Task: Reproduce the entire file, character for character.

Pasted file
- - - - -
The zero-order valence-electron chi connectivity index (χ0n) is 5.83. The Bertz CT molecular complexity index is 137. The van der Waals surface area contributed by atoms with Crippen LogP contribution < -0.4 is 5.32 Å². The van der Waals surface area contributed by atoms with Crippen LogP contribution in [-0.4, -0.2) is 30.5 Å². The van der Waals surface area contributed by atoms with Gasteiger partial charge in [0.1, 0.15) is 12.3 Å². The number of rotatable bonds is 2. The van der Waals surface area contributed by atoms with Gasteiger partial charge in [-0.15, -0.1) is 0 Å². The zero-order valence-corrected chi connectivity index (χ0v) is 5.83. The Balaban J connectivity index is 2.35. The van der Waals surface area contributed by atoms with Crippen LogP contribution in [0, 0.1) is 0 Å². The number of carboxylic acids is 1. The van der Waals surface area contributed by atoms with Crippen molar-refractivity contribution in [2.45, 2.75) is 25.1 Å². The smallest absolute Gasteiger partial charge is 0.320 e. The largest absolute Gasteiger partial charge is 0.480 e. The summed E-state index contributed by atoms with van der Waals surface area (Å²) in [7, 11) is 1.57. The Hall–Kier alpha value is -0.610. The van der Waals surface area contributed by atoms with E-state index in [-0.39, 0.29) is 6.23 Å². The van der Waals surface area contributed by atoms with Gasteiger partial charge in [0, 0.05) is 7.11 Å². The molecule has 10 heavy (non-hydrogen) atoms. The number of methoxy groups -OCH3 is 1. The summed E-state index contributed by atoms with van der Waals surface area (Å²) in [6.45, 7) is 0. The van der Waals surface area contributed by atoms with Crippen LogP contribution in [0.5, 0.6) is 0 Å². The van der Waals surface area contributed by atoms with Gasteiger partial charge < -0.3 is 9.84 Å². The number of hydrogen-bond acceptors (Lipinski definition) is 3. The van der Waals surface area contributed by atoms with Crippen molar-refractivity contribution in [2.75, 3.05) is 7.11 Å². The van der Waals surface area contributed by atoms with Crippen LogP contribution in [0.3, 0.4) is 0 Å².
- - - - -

The zero-order valence-electron chi connectivity index (χ0n) is 5.83. The Bertz CT molecular complexity index is 137. The van der Waals surface area contributed by atoms with Crippen LogP contribution < -0.4 is 5.32 Å². The van der Waals surface area contributed by atoms with Crippen LogP contribution in [-0.4, -0.2) is 30.5 Å². The van der Waals surface area contributed by atoms with Gasteiger partial charge in [0.1, 0.15) is 12.3 Å². The number of rotatable bonds is 2. The van der Waals surface area contributed by atoms with Gasteiger partial charge in [-0.15, -0.1) is 0 Å². The zero-order valence-corrected chi connectivity index (χ0v) is 5.83. The Balaban J connectivity index is 2.35. The van der Waals surface area contributed by atoms with Crippen LogP contribution in [0, 0.1) is 0 Å². The number of carboxylic acids is 1. The van der Waals surface area contributed by atoms with Crippen molar-refractivity contribution in [2.45, 2.75) is 25.1 Å². The smallest absolute Gasteiger partial charge is 0.320 e. The largest absolute Gasteiger partial charge is 0.480 e. The summed E-state index contributed by atoms with van der Waals surface area (Å²) in [7, 11) is 1.57. The Hall–Kier alpha value is -0.610. The van der Waals surface area contributed by atoms with E-state index in [-0.39, 0.29) is 6.23 Å². The van der Waals surface area contributed by atoms with Gasteiger partial charge in [0, 0.05) is 7.11 Å². The molecule has 10 heavy (non-hydrogen) atoms. The number of methoxy groups -OCH3 is 1. The summed E-state index contributed by atoms with van der Waals surface area (Å²) in [6.45, 7) is 0. The van der Waals surface area contributed by atoms with Crippen LogP contribution in [0.5, 0.6) is 0 Å². The van der Waals surface area contributed by atoms with Gasteiger partial charge < -0.3 is 9.84 Å². The number of hydrogen-bond acceptors (Lipinski definition) is 3. The van der Waals surface area contributed by atoms with Crippen molar-refractivity contribution in [2.75, 3.05) is 7.11 Å². The van der Waals surface area contributed by atoms with Crippen LogP contribution in [0.3, 0.4) is 0 Å².